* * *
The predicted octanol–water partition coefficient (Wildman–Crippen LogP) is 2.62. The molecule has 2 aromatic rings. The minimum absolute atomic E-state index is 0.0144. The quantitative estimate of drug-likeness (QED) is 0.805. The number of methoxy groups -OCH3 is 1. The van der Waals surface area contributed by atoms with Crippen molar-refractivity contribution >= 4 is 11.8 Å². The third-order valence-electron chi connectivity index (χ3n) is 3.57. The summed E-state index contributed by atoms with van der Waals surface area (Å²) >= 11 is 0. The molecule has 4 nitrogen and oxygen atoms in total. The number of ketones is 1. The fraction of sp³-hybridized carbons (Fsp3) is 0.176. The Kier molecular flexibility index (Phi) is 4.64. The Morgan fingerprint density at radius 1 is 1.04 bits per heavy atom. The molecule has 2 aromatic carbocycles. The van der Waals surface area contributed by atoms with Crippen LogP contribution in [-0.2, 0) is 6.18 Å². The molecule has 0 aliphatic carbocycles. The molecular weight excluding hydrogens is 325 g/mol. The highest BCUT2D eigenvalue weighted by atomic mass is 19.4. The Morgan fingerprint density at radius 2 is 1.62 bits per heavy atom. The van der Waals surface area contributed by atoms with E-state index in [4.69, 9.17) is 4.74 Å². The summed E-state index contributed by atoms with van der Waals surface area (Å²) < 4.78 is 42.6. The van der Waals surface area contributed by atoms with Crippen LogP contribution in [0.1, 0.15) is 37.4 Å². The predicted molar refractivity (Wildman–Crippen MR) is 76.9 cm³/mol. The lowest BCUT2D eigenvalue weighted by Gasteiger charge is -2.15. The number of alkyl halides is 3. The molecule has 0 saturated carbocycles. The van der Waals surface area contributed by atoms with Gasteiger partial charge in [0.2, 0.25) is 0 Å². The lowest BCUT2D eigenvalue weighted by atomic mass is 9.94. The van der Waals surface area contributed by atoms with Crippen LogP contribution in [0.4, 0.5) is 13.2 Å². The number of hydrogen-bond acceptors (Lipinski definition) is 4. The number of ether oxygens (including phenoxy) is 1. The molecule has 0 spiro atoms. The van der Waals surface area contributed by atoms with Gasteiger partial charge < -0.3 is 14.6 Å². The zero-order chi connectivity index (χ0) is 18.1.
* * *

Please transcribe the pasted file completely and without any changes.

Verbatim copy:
The predicted octanol–water partition coefficient (Wildman–Crippen LogP) is 2.62. The molecule has 2 aromatic rings. The minimum absolute atomic E-state index is 0.0144. The quantitative estimate of drug-likeness (QED) is 0.805. The number of methoxy groups -OCH3 is 1. The van der Waals surface area contributed by atoms with Crippen molar-refractivity contribution >= 4 is 11.8 Å². The third-order valence-electron chi connectivity index (χ3n) is 3.57. The summed E-state index contributed by atoms with van der Waals surface area (Å²) >= 11 is 0. The molecule has 4 nitrogen and oxygen atoms in total. The number of ketones is 1. The fraction of sp³-hybridized carbons (Fsp3) is 0.176. The Kier molecular flexibility index (Phi) is 4.64. The Morgan fingerprint density at radius 1 is 1.04 bits per heavy atom. The molecule has 2 aromatic carbocycles. The van der Waals surface area contributed by atoms with Crippen LogP contribution in [-0.2, 0) is 6.18 Å². The molecule has 0 aliphatic carbocycles. The molecular weight excluding hydrogens is 325 g/mol. The highest BCUT2D eigenvalue weighted by atomic mass is 19.4. The Morgan fingerprint density at radius 2 is 1.62 bits per heavy atom. The van der Waals surface area contributed by atoms with E-state index in [4.69, 9.17) is 4.74 Å². The summed E-state index contributed by atoms with van der Waals surface area (Å²) < 4.78 is 42.6. The van der Waals surface area contributed by atoms with Crippen LogP contribution in [0.1, 0.15) is 37.4 Å². The predicted molar refractivity (Wildman–Crippen MR) is 76.9 cm³/mol. The lowest BCUT2D eigenvalue weighted by Gasteiger charge is -2.15. The number of alkyl halides is 3. The molecule has 0 saturated carbocycles. The van der Waals surface area contributed by atoms with Gasteiger partial charge in [0.2, 0.25) is 0 Å². The lowest BCUT2D eigenvalue weighted by atomic mass is 9.94. The van der Waals surface area contributed by atoms with Crippen LogP contribution in [0.4, 0.5) is 13.2 Å². The number of hydrogen-bond acceptors (Lipinski definition) is 4. The number of ether oxygens (including phenoxy) is 1. The molecule has 0 spiro atoms. The van der Waals surface area contributed by atoms with Gasteiger partial charge < -0.3 is 14.6 Å². The zero-order chi connectivity index (χ0) is 18.1.